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Monday, March 22, 2010

Farmers Market Finds

On a recent trip to the Mercato (the amazing famers market in Little Italy) I came across an ingredient that I have never use. Not as rare of an occurrence as you might think.

The ingredient~ Stinging Nettle; I know it doesn’t sound very appetizing; more like it instills fear and a look of “are you seriously going to eat that” (at least that was the look my mom gave me when she saw me cleaning the nettles with rubber cloves on).

The nettles (a common shrub) have “venom” in then and if touched in the raw state it makes your skin sting a little. But when cooked, they crisp when fried or braise like collard greens. The nettles have an herbal flavor; almost a cross between spinach, arugula and fennel.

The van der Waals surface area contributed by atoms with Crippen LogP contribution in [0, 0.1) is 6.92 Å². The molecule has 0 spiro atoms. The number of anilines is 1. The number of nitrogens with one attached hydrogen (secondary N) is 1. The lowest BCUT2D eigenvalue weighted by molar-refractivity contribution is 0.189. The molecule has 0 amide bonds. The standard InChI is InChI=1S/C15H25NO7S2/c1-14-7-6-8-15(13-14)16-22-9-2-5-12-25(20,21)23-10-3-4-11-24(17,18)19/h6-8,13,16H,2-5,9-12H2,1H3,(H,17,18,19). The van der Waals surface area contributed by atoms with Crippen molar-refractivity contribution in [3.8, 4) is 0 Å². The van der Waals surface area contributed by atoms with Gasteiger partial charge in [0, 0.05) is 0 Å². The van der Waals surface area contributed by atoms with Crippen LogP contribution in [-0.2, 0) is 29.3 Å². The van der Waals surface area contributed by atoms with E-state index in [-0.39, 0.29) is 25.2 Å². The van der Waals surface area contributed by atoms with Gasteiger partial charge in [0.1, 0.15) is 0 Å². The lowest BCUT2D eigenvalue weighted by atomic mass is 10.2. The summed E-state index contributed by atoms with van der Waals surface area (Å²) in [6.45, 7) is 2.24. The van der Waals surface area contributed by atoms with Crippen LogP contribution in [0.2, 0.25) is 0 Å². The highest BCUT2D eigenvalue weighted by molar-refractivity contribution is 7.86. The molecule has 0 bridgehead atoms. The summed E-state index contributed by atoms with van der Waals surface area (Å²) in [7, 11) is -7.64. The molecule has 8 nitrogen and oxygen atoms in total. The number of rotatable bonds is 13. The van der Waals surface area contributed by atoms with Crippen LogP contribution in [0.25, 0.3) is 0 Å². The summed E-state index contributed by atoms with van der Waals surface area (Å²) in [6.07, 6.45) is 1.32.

It was love at first bite and I have been play with every idea I can think of for cooking them. From sautéed in a pasta sauce, to cooked and add to my scrambled eggs (these where my two favorites).

If you too are inspired to cook with the stinging nettle, they can be found at “Suzies Farm” booth in either the Little Italy or the Hillcrest farmers markets. But act now; I am not sure how long they will have them for.

Spaghetti with Pancetta, Garlic, and Stinging Nettles
Serves 2

¼ cup Pancetta, cut into small cubes
½ tsp Garlic, minced
½ cup Stinging nettles
1 tbsp Meyer lemon juice
¼ lb Spaghetti
1/3 cup Grated Parmesan cheese
Salt and pepper to taste

Bring a large stock pot of water to a boil.
Blanch stinging nettles, place into ice water and strain.
Remove leaves from stems and roughly chop leave in small dice (discarding stems).